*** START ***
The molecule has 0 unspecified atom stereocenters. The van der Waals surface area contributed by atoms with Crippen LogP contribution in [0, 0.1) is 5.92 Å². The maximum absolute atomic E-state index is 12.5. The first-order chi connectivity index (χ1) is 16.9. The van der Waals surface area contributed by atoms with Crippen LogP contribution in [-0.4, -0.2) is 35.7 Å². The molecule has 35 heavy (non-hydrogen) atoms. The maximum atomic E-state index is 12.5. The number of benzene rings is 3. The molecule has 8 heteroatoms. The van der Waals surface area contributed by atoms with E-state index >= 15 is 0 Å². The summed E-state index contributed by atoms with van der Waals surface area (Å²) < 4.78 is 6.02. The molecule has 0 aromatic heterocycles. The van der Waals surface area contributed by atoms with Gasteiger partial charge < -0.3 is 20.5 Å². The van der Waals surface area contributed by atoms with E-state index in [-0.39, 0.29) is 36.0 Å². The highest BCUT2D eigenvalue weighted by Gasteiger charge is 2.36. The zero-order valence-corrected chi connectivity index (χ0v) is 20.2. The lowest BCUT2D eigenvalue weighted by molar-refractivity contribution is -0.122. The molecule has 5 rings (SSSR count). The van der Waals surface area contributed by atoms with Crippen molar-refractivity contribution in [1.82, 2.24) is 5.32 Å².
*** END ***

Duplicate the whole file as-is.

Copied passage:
The molecule has 0 unspecified atom stereocenters. The van der Waals surface area contributed by atoms with Crippen LogP contribution in [0, 0.1) is 5.92 Å². The maximum absolute atomic E-state index is 12.5. The first-order chi connectivity index (χ1) is 16.9. The van der Waals surface area contributed by atoms with Crippen LogP contribution in [-0.4, -0.2) is 35.7 Å². The molecule has 35 heavy (non-hydrogen) atoms. The maximum atomic E-state index is 12.5. The number of benzene rings is 3. The molecule has 8 heteroatoms. The van der Waals surface area contributed by atoms with E-state index >= 15 is 0 Å². The summed E-state index contributed by atoms with van der Waals surface area (Å²) < 4.78 is 6.02. The molecule has 0 aromatic heterocycles. The van der Waals surface area contributed by atoms with Gasteiger partial charge < -0.3 is 20.5 Å². The van der Waals surface area contributed by atoms with E-state index in [-0.39, 0.29) is 36.0 Å². The highest BCUT2D eigenvalue weighted by Gasteiger charge is 2.36. The zero-order valence-corrected chi connectivity index (χ0v) is 20.2. The lowest BCUT2D eigenvalue weighted by molar-refractivity contribution is -0.122. The molecule has 5 rings (SSSR count). The van der Waals surface area contributed by atoms with Crippen molar-refractivity contribution in [1.82, 2.24) is 5.32 Å².